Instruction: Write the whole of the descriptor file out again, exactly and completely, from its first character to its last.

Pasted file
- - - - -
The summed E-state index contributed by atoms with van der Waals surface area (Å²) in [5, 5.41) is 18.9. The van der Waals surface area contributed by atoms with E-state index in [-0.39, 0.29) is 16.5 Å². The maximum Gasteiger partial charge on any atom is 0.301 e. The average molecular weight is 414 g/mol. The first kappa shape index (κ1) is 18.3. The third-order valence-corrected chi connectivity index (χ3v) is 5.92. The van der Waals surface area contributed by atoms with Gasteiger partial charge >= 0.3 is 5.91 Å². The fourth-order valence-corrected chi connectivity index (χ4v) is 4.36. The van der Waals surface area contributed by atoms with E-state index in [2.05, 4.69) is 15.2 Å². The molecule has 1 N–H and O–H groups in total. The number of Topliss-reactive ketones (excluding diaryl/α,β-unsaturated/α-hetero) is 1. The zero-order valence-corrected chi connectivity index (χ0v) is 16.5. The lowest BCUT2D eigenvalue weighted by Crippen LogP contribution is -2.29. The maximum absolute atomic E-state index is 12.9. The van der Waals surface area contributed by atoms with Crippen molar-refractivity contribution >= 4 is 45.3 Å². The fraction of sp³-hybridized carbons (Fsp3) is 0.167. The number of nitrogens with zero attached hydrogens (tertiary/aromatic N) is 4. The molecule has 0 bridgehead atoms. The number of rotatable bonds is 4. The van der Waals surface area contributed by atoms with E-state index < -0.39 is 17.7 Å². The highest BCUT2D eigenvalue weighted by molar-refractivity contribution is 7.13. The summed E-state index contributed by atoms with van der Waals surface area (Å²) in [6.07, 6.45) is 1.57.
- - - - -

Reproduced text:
The summed E-state index contributed by atoms with van der Waals surface area (Å²) in [5, 5.41) is 18.9. The van der Waals surface area contributed by atoms with E-state index in [-0.39, 0.29) is 16.5 Å². The maximum Gasteiger partial charge on any atom is 0.301 e. The average molecular weight is 414 g/mol. The first kappa shape index (κ1) is 18.3. The third-order valence-corrected chi connectivity index (χ3v) is 5.92. The van der Waals surface area contributed by atoms with Gasteiger partial charge >= 0.3 is 5.91 Å². The fourth-order valence-corrected chi connectivity index (χ4v) is 4.36. The van der Waals surface area contributed by atoms with E-state index in [2.05, 4.69) is 15.2 Å². The molecule has 1 N–H and O–H groups in total. The number of Topliss-reactive ketones (excluding diaryl/α,β-unsaturated/α-hetero) is 1. The zero-order valence-corrected chi connectivity index (χ0v) is 16.5. The lowest BCUT2D eigenvalue weighted by Crippen LogP contribution is -2.29. The maximum absolute atomic E-state index is 12.9. The van der Waals surface area contributed by atoms with Crippen molar-refractivity contribution >= 4 is 45.3 Å². The fraction of sp³-hybridized carbons (Fsp3) is 0.167. The number of nitrogens with zero attached hydrogens (tertiary/aromatic N) is 4. The molecule has 0 bridgehead atoms. The number of rotatable bonds is 4. The van der Waals surface area contributed by atoms with E-state index < -0.39 is 17.7 Å². The highest BCUT2D eigenvalue weighted by molar-refractivity contribution is 7.13. The summed E-state index contributed by atoms with van der Waals surface area (Å²) in [6.07, 6.45) is 1.57.